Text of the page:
Since then, this odd, empty expression was the only one he ever saw on his child's face. The look did not suit his son. Not in the least.

"Didn't you?" Alucard pressed, the slight elevation of volume in his voice the only indication that the subject carried any emotion whatsoever behind it.

"Yes, I did," Dracula finally admitted.

Though he already suspected the answer, Alucard asked, "Why would you do that?"

"Because I could never kill you, Adrian," the lord of the night said quietly. "You are more important to me than anything in this world."

"Father…" Alucard murmured. Though he would have liked to say more, his attention was suddenly diverted by a strong tug on his line, nearly pulling the fishing pole from his hands.

Thankful for this intervention of fate, Dracula cried enthusiastically, "You have a bite! Quickly, secure the hook and reel it in!"

Alucard did as instructed, actually finding it somewhat exciting as the creature on the other end of the line fought against him, jerking and pulling the line in odd directions. It was a bizarre experience, like none that he had ever had before, and though it made little sense, for some reason he found it simply exhilarating.

Dracula watched with a growing smile as his son's mask slowly cracked and melted away. With any luck—

Suddenly, something snapped, and Alucard was thrown backwards into the high grass of the river bank.

Dracula knew what had happened. The fish had broken the line. Immediately, he feared the return of that expressionless mask that covered what was certainly an anguished soul.

Instead, Alucard quickly rose to his feet, tossing the pole aside with a snarl. Without a word, he ran forward, leapt into the lake, shifted into his wolf form mid-air, and dove expertly into the water. Moments later, the wolf reemerged, swimming swiftly to the bank of the water with a decent sized fish in its mouth.

Almost indignantly, he spat the offending creature onto the grassy ground, shook himself dry, and changed back to his human form with a triumphant grin. "I told you this would be faster."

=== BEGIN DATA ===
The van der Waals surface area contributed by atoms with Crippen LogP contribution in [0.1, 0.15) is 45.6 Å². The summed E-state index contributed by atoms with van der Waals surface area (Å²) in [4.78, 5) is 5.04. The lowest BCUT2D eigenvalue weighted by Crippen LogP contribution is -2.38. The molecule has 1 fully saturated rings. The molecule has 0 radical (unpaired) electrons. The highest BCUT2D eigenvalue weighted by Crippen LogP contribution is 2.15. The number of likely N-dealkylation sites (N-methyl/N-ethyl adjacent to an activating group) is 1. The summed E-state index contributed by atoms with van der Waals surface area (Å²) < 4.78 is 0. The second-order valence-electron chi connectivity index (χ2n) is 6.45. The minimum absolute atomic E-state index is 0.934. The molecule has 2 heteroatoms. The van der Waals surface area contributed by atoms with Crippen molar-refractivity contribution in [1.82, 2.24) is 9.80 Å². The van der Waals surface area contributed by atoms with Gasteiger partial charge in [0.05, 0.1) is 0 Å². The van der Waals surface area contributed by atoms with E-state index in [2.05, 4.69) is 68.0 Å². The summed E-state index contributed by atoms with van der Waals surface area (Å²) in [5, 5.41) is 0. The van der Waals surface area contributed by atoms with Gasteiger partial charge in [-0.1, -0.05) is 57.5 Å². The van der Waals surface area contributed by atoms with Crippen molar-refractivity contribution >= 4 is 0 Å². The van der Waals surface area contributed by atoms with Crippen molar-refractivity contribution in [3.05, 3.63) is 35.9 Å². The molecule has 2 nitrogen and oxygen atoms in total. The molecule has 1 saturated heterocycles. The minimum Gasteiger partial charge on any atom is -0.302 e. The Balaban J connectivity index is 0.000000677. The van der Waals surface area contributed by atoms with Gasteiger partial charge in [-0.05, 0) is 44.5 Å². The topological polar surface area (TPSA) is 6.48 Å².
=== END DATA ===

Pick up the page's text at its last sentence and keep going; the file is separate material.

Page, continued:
"That's cheating," Dracula teased him, walking up so that he could ruffle Alucard's still somewhat damp blonde hair.

"Oh? I didn't realize there were rules," the dhampire said, his tone of voice far more mirthful than Dracula had heard in centuries. "Besides, what do you plan to do with it now? Do you actually intend to eat it?"

"I intend… to give it to an old friend," Dracula said with a chuckle, picking up the fish, removing the hook and broken line, and placing it into a small water-filled bucket he had brought along. Free from its confines, the creature went back to swimming happily in its small tank.

"Leon likes to fish?" Alucard asked, correctly assuming that his father's only living friend was the Belmont. "I never thought he was the type."

"You would be surprised," the lord of the night said flatly as he tied the hook back into place and handed the newly repaired fishing pole back to Alucard. "Now, why don't you catch one the real way?"

As Alucard went back to the task with a slightly disgruntled murmur, Dracula watched with a smile. Perhaps Leon had the right idea, long ago. He had claimed that the reason for fishing would come to him someday.

To go fishing, leaving all the cares in the world behind, and share even a moment of happiness with Adrian was more than reason enough.

LateNiteSlacker's Notes:

1 – I'm a sucker for happy father-son moments. I'll admit it.

2 – This bit of happy fluff was threatening to bleed into Modern Problems, so I had to contain the infection before it could spread!

3 – Yes, this ficlet does take place in the Modern Problems universe, thus why Alucard's suddenly cool with his dad again and Leon's still alive.

4 – Isn't it weird not to see a trivia q at the end of one of these fics? ^_~

5 – Reviews make my world go round!